The huge and growing power of the device in our pocket, and what this makes possible for the road warrior, is going to be increasingly disruptive. But those that grasp the opportunities will be in for the ride of their lives, writes travel industry mentor Don Birch
People might laugh at me but when they talk about the role of mobile in travel I immediately correct them with a curt: “Surely you mean ‘mobility!”
So why my impatience and lack of courtesy?
Firstly, I want people to forget the idea that what they are holding is a telephone. Instead they are holding truly awesome computing power which just two or three years ago would have been more than sufficient for PC-based deskbound activities. Let us not forget, after all, that the Americans put a man on the moon with a 64k processor.
Couple this multitasking processing power with:
great high definition screens
lighter, funkier devices
better and more functional operating systems
better battery life
And coming very soon, voice instructions - voice-based navigation that is, and not calls to your stockbroker. What is more the technology platform is ready to deliver.
Secondly, while tablets finally came of age less than two years ago, the gap between the smart phone (oops I mean ‘smart mobility’ computer) and the tablet is rapidly closing. Effectively, the new Samsung Galaxy III and later this year the iPhone 5 means that for the road warrior moment-to-moment, always-on engagement with the world via the web has arrived. Expect to see the tablet receding into the background, becoming more of a couch device, and the Generation 5 smart phone becoming the preferred tool of ‘mobility’.
Thirdly, by ‘mobility’ I mean the active three-dimensional verb. With this technology platform we will behave in a very different way. Everything we do will be more immediate and decisions will be more of a flow than discrete, individual events. Because we will not have to pause to collect and analyse data and assess relevant circumstances, we will be more comfortable with this change of behaviour. We will, so to speak, be ‘wired’ in.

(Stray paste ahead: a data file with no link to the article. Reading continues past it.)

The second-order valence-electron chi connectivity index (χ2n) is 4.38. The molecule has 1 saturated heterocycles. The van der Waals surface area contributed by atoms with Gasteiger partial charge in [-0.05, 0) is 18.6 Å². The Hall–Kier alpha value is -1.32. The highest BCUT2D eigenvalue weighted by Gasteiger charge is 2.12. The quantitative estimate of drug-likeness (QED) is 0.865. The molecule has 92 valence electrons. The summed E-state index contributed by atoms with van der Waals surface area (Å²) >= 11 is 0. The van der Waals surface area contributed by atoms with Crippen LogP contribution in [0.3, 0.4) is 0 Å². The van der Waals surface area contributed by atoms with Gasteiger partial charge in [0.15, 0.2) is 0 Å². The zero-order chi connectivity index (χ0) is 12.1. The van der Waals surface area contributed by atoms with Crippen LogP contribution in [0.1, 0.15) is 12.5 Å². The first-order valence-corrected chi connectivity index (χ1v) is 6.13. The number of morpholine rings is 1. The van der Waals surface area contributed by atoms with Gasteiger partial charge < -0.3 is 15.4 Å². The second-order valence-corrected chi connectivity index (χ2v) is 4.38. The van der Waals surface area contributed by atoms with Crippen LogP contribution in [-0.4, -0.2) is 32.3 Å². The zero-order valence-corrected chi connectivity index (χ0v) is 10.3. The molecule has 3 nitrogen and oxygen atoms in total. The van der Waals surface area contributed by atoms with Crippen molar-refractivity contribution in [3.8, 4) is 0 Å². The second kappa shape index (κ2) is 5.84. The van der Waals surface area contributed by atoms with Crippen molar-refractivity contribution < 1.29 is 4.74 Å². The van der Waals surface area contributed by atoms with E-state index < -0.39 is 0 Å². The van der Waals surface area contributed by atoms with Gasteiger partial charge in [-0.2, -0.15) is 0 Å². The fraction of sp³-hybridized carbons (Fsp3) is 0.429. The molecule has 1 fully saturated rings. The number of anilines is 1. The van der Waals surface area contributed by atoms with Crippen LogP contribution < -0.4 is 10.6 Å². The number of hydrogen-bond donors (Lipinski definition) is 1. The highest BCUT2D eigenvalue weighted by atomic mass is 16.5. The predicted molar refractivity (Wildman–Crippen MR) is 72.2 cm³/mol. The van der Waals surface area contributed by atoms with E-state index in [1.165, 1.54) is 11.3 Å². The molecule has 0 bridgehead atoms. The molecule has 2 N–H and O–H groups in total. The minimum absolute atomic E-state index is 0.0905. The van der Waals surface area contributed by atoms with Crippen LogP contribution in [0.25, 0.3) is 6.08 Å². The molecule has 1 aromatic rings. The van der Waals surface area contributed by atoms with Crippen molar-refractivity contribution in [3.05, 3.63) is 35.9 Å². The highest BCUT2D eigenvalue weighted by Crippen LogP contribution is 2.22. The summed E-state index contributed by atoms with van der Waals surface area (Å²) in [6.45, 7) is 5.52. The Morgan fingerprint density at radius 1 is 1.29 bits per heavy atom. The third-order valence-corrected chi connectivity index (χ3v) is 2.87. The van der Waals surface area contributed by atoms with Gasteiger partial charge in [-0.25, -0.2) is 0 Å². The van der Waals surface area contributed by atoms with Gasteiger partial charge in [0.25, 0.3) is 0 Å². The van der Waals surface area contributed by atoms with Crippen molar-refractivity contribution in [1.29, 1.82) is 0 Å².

In travel, we are already seeing a rise in the number of last-minute bookings; whether this is driven by last-minute discounting or a change in core behaviour remains to be determined. Largely I believe this is down to the quality and quantity of the ‘information-of-now’ which means that we can feel comfortable making late choices - or should I say late manoeuvres? In the past, arriving in town late at night without a hotel reservation was asking for trouble. Today at the tap of the screen, you have hotel availability and pricing for miles around ~ there are even systems that warn you ahead of time if a particular location is going to be busy.
Finally, by being engaged or always on, we are much better informed about what is possible. Two hours to spare before your flight? Not all that long ago this meant a date with the airport bar and that book you had always wanted read. Now it becomes possible to visit the museum that you had always planned to visit because your mobility platform tells you which bus to catch, which exhibits to see and where in the time you have available. All this before heading back to the airport while, of course, reading that book on a ‘mobility’ device.
To my mind this means a deeper travel experience and more satisfaction in general and, hopefully, more productivity for the business traveller.
The dream, research, transact, experience and share phases of the travel cycle will become much more jumbled and interconnected, because it will no longer be necessary to do these in sequence. This means more turbulence, the need for more out of scope interventions by different travel providers and more opportunity for model disruption. And the objective? The chance to create value in a different kind of way.